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Juno, what you're asking essentially is the following: given n nodes, find 
the number of all regular graphs with diameter 2. Of course, the complete 
graph is one of these graphs but I guess you want to exclude it, right? 
I'm not sure if this (as a combinatorical problem) is solvable but I'll 
give a try to it (when I find time) and in case I reach to a formula I'll 
send it to you.

Formulating this problem in terms of sociomatrices, it becomes: How many 
symmetric nxn matrices with entries 0 or 1 exist in such a way every row 
(or column) has the same number (sum) of 1s, which are either isolated 
(having 0 to their right and left) or there are at most two consecutive 1s 
(surrounded by 0s).

Incidentally in your example (n = 6) there is a third graph that you need 
to consider and this is the following

n 1 2 3 4 5 6
1   1     1 1
2 1   1 1
3   1   1   1
4   1 1   1
5 1     1   1
6 1   1   1 

--Moses


On Mon, 16 Jan 2006, Juno Blaauw wrote:

> *****  To join INSNA, visit http://www.insna.org  *****
> 
> Hello SOCNETTERS,
> 
> My name is Juno Blaauw and I am a political research student at the
> University of Amsterdam. I am writing this e-mail on behalf of Meindert
> Fennema, Jean Tillie and myself.
> 
> Meindert Fennema and Jean Tillie are studying ethnic civic communities.
> Lately they have been interested (among other things) in introducing a
> normative definition of a civic community and in measuring the difference
> between a given empirical civic community and this normative definition. I
> have been working with them on this (thesis). We have been able to formulate
> a, in our eyes, satisfactory definition of a normative civic community,
> which we have called an 'old boys civic community', and a measure for the
> above mentioned difference. The only problem is that our normative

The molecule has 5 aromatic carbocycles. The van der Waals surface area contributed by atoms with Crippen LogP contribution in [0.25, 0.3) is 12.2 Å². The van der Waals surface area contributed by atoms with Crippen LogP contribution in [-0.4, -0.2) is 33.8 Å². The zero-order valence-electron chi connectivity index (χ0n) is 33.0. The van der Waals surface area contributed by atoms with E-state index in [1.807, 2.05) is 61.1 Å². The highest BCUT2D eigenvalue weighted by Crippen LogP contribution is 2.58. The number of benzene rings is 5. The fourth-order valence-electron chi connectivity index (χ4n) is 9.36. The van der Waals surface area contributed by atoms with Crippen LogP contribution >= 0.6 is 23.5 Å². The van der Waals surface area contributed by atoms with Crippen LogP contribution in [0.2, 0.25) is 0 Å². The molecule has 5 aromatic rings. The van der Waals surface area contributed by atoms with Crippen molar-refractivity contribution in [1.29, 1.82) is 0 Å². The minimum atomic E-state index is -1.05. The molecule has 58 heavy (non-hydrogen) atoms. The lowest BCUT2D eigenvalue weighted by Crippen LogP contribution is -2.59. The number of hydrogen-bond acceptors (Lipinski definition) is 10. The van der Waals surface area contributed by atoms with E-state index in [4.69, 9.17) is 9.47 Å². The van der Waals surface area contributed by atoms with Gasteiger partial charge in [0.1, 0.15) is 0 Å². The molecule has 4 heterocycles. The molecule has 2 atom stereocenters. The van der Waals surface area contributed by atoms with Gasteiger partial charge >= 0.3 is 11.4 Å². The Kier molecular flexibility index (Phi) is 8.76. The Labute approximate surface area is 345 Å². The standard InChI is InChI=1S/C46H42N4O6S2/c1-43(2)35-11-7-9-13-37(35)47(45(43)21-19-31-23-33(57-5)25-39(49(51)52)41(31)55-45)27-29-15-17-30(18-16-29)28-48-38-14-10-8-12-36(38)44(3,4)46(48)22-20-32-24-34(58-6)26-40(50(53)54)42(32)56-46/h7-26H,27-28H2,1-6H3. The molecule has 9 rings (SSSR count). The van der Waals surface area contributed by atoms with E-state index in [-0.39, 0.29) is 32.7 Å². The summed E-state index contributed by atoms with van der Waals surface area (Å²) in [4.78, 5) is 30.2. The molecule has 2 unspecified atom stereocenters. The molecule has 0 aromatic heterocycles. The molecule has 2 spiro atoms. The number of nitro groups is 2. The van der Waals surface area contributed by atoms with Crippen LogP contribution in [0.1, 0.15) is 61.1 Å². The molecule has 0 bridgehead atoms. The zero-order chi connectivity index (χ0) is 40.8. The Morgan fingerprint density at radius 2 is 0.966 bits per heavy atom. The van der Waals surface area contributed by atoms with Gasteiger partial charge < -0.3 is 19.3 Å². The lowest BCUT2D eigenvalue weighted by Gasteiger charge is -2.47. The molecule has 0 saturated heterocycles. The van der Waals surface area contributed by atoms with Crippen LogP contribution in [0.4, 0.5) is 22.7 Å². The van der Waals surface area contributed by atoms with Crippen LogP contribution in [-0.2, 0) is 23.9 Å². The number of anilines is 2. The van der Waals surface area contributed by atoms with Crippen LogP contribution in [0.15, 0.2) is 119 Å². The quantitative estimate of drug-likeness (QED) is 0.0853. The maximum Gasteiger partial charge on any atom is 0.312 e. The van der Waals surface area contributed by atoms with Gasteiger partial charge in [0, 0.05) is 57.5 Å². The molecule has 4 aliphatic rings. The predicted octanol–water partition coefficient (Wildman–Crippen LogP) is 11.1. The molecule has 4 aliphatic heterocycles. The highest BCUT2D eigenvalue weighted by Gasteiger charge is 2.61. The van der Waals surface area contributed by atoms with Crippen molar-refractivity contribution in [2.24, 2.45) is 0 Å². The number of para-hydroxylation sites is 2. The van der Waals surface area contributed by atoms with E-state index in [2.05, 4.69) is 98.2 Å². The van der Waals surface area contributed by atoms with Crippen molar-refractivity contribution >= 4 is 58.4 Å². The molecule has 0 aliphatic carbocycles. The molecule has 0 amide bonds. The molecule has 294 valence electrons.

> definition does not lead to one unique social network. In other words: on a
> given number of nodes many social networks qualify as old boys civic
> communities.
> 
> Before getting to the specific question we would like to ask you all,
> I willfirst give you our definitions. First of all our definition of a
> civic
> community: "a civic community [...] consists of many voluntary associations
> that are related to each other by way of overlapping membership and
> interlocking directorates' (Fennema, 2004, p. 433.)" The voluntary
> associations are formal organisations and the interlocking directorates are
> people that are board members of two of these organisations. Thus, a civic
> community can be defined as the set of formal organisations and the ties, in
> the form of interlocking directorates, between them. A civic community that is
> defined like this can be depicted as a graph were the nodes
> representorganisations and the lines interlocking directorates.
> 
> Secondly, our definition of an old boys civic community: A civic community
> is an old boys civic community if and only if (a) any two organisations are
> either directly linked by an interlocking directorate or have a maximum of
> two interlocking directorates between them and (b) each of the
> civiccommunity's organisations is adjacent to the same number of
> otherorganisations.
> 
> Now, the question we would like to ask all of you is this: how can we find
> out how many and which old boys civic communities there are on a
> givennumber of nodes? Note that we are only interested in minimal old
> boys civic
> communities, that is in old boys civic communities with a minimal number of
> interlocking directorates (ties).
> 
> To illustrate our problem: Here are two minimal old boys civic communities
> on six nodes. Are these the only two? If so, how can we proof that? If not,
> how can we find the other ones?
> 
> n 1 2 3 4 5 6
> 1   1   1   1
> 2 1   1   1
> 3   1   1   1
> 4 1   1   1
> 5   1   1   1
> 6 1   1   1
> 
> and
> 
> n 1 2 3 4 5 6
> 1   1 1     1
> 2 1   1   1
> 3 1 1   1
> 4     1   1 1
> 5   1   1   1
> 6 1     1 1
> 
> We have no idea whether or not this is actually an easy problem that has
> already been solved by somebody else. We are just hoping that you can inform
> us of anything you seem fit, given what we have told you so far.
> 
>  Please let me know if you need any additional information. Thank you in
> advance!
> 
> Juno Blaauw.
> 
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